The Theft and Half-Century Journey of Einstein’s Brain

On April 17, 1955, the greatest scientist of his generation checked himself into Princeton Hospital due to chest pains. By early the next morning, Albert Einstein had died from an abdominal aortic aneurysm – the rupture of the aorta, the heart vessel that's the body's main supplier of blood. While word was still… » 1/30/15 6:42am 12 minutes ago

Inside the Bunker Where Soviets Kept Their Secret Stash of Nukes 

During the Cold War, Hungary was one of the westernmost allies of the Soviet Union. As a member of the Warsaw Pact, Hungary had to station a significant number of Soviet troops and military equipment on its territory. Now we've gone inside one of their most classified bases, and taken pictures. » 1/29/15 8:00pm Yesterday 8:00pm

All the faces of Ultron: The design evolution of the Avengers' archenemy

Outstanding illustration of the new Ultron on the cover of Empire this week. I remember how fascinated I was the first time I saw Ultron in Avengers. It was issue #162, published in 1977—I saw it much later because it arrived to Spain in the 80s. Here's how artists changed Ultron's appearance through the years: » 1/26/15 7:14pm Monday 7:14pm

Giant Circular Panorama Recreates The Hell of Fire-bombed Dresden

Seventy years ago, in one of the most controversial actions of World War Two, the British Royal Air Force (RAF) and the United States Army Air Forces (USAAF) dropped circa 4000 tons of high-explosive bombs and incendiary devices on Dresden. Only months before the end of World War II, in four fierce raids between 13… » 1/26/15 6:10pm Monday 6:10pm

Alan Turing's Hidden Manuscripts Are Up For Auction

Alan Turing was a British mathematician who both broke the infamous Enigma code, enabling Britain to stay alive during WWII, and also the father of computer science and artificial intelligence. He's the reason why people have laboured for decades to beat the 'Turing Test', and also the reason why submarines didn't… » 1/24/15 2:00pm Saturday 2:00pm

The 10 Greatest Tank Battles In Military History

Ever since the first armored vehicles crawled across the tortured battlescapes of World War I, tanks have become an indelible fixture of land warfare. Many tank-on-tank engagements have occurred over the years, some more significant — and epic — than others. Here are 10 you need to know about. » 1/23/15 1:49pm 1/23/15 1:49pm

Oregon Was Founded As a Racist Utopia

When Oregon was granted statehood in 1859, it was the only state in the Union admitted with a constitution that forbade black people from living, working, or owning property there. It was illegal for black people even to move to the state until 1926. Oregon's founding is part of the forgotten history of racism in the… » 1/21/15 10:00am 1/21/15 10:00am

A Brief History of the Rubber Band

Cheap, reliable, and strong, the rubber band is one of the world's most ubiquitous products. It holds papers together, prevents long hair from falling in a face, acts as a reminder around a wrist, is a playful weapon in a pinch, and provides a way to easily castrating baby male livestock… While rubber itself has been… » 1/20/15 7:36am 1/20/15 7:36am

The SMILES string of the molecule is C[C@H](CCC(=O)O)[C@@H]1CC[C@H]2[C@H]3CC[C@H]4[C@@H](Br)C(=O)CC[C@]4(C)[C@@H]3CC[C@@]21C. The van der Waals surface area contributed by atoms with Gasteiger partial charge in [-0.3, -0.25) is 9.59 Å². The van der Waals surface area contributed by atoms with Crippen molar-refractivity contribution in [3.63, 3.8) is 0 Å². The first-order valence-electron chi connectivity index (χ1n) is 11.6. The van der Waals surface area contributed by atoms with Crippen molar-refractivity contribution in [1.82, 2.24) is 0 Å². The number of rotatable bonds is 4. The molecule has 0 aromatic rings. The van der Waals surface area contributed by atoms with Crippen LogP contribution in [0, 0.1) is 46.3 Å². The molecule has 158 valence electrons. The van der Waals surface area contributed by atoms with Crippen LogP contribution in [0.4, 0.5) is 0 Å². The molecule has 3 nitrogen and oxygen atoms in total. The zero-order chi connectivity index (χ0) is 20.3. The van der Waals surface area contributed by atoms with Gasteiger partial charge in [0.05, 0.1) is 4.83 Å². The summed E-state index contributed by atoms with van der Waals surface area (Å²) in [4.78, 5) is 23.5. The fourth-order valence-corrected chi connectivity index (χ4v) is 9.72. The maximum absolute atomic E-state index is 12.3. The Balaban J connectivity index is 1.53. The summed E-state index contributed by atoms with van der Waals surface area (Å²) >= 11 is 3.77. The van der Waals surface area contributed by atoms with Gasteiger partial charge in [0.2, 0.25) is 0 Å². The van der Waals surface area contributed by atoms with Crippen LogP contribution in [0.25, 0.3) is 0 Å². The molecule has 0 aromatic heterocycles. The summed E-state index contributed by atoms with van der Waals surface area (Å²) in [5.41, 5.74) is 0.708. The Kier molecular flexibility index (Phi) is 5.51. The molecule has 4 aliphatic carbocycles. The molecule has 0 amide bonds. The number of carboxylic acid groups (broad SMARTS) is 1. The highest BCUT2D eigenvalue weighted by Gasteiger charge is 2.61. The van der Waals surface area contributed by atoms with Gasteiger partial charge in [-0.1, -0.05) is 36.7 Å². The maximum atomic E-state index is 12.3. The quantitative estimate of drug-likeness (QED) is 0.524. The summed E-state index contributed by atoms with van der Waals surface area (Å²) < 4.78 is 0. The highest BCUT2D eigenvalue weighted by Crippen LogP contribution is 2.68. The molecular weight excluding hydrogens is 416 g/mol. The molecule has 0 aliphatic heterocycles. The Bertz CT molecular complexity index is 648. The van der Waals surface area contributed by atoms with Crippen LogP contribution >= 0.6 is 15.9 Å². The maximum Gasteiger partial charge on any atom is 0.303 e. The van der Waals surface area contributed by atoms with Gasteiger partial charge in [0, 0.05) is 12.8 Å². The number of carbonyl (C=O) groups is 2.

Sift Through Hundreds of Images by Legendary Photographer Robert Frank

Robert Frank forever changed the course of photography when his book The Americans was published in 1958, chronicling the broad landscape of life in the USA. To say that Frank has reached legend status is an understatement. Now, with a new online collection put together by the National Gallery of Art, hundreds of … » 1/14/15 3:27pm 1/14/15 3:27pm

The Contraptions That Made Photographic Images Before Cameras Existed

You're probably familiar with the beginnings of photography. The daguerreotype, early black and whites, sepia-tone—and it all gets more colorful from there. But what about before photography? When there was no capture medium or lenses and everything was based on linear perspective? How did these early artists capture… » 1/05/15 12:15pm 1/05/15 12:15pm

A Brief History of the Movie Rating System

When you were a kid, sneaking into a rated R movie was a big deal. Everyone had their own tricks, but this author's was to buy a ticket to a rated G Disney movie, say, Mulan; when the usher turned their back, I would run into a rated R movie like, for example American History X. But it wasn't always this way – not… » 12/30/14 8:00am 12/30/14 8:00am

The Real Story Behind the 1914 Christmas Truce in World War I

It was 100 years ago this very night that something miraculous happened along the Western Front. After months of bitter fighting, soldiers on both sides gathered in no-man's-land in a spontaneous show of peace and goodwill. Here's what happened on that historic day — and why it marked the end of an era. » 12/25/14 8:34am 12/25/14 8:34am

The Strange Medieval Origins of Modern Logos 

When we think of early logos, we think of 19th and 20th century classics like Levi's or Coke. But the origins of logos and trademarks go back way further than that—back thousands of years, when merchants and craftspeople used "merchant's marks" to designate the origins of goods and their authors. » 12/19/14 11:00am 12/19/14 11:00am

Will Google Sell All Your Emails to Your Grandchildren?

In 40 years will Google, Facebook and Visa sell all your emails, photos, and purchase history to your grandchildren? The Sony hack has reminded us that nearly everything we say and do here in the early 21st century will be on the record forever. And we better be prepared for the historians of tomorrow to pick through… » 12/12/14 1:53pm 12/12/14 1:53pm